Solar and Efficiency Gradually Eliminating Coal Power in Australia
I just read that because of reduced demand due to rooftop solar and improved efficiency, Queensland’s Tarong power station is mothballing half of its 1,400 megawatt capacity. So coal power capacity that has been shut down and not replaced in the last two or three years in Australia include half of Tarong (700 megawatts), Playford B (250 megawatts), Swanbank B (125 megawatts), and Munmorrah (600 megawatts), for a total of 1,675 megawatts. And if you want to throw in half of Northern power station’s capacity as it now only operates 6 months a year, that brings it to 1,935 megawatts, or almost two gigawatts of coal power. That's fairly impressive.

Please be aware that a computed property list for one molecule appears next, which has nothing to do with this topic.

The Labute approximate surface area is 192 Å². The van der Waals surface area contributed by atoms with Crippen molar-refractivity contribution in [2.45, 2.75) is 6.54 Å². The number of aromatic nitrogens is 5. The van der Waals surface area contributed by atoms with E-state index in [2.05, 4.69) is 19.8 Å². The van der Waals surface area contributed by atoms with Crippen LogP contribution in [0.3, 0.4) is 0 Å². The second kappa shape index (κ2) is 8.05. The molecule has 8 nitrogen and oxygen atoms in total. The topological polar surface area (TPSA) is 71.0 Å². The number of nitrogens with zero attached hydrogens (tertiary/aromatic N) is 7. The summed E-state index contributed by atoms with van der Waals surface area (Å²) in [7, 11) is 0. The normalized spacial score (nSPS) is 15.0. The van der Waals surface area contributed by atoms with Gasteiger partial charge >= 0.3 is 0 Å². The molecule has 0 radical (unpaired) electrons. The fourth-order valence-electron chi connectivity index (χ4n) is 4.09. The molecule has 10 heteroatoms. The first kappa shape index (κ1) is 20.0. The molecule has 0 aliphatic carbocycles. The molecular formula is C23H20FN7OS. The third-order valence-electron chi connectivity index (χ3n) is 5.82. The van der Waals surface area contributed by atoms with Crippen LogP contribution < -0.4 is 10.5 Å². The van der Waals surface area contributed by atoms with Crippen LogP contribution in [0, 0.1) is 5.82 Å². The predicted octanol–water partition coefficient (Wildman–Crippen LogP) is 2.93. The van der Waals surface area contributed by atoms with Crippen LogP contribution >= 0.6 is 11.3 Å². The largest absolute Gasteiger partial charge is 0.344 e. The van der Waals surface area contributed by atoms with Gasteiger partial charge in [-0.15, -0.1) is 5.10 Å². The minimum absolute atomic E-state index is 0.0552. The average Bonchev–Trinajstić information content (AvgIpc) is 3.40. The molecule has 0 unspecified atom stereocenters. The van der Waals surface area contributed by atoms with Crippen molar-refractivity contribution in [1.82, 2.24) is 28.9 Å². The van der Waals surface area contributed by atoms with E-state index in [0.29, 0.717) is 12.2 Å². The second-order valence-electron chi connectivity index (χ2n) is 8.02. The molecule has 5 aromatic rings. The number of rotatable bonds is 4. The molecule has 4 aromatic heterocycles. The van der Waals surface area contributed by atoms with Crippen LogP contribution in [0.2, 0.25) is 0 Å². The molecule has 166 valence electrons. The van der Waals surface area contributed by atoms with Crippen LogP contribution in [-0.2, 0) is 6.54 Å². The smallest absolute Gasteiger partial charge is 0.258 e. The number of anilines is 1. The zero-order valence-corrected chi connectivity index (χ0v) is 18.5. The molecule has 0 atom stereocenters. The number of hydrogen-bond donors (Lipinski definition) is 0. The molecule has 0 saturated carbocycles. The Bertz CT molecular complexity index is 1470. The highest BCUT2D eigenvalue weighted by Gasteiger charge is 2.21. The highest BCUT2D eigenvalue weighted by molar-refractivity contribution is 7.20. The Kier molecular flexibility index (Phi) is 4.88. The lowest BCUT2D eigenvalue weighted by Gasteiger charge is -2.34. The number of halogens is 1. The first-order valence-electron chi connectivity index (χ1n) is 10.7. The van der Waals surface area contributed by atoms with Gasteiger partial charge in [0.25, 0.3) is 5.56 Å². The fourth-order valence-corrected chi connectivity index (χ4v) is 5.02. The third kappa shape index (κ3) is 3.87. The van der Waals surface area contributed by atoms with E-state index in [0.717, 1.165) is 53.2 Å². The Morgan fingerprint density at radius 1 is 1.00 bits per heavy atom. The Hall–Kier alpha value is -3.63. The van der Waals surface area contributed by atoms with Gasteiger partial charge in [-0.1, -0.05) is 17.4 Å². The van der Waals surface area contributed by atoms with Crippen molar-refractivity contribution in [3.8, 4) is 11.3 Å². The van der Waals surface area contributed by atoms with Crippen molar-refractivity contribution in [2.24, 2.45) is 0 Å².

Decent weather and increased grid electricity prices have also contributed to this, but rooftop solar obviously bears a lot of responsibility, as by the end of the year we will be approaching two gigawatts of installed solar capacity. This means that on a sunny day, Australia's PV could generate as many megawatts as as the shutdown coal plants.
Update: Well, not quite as much as the shutdown coal power stations as our solar tends to be a bit higgledy piggledy and generally not optimally aligned, but it it can still generate a heck of a lot of electricity.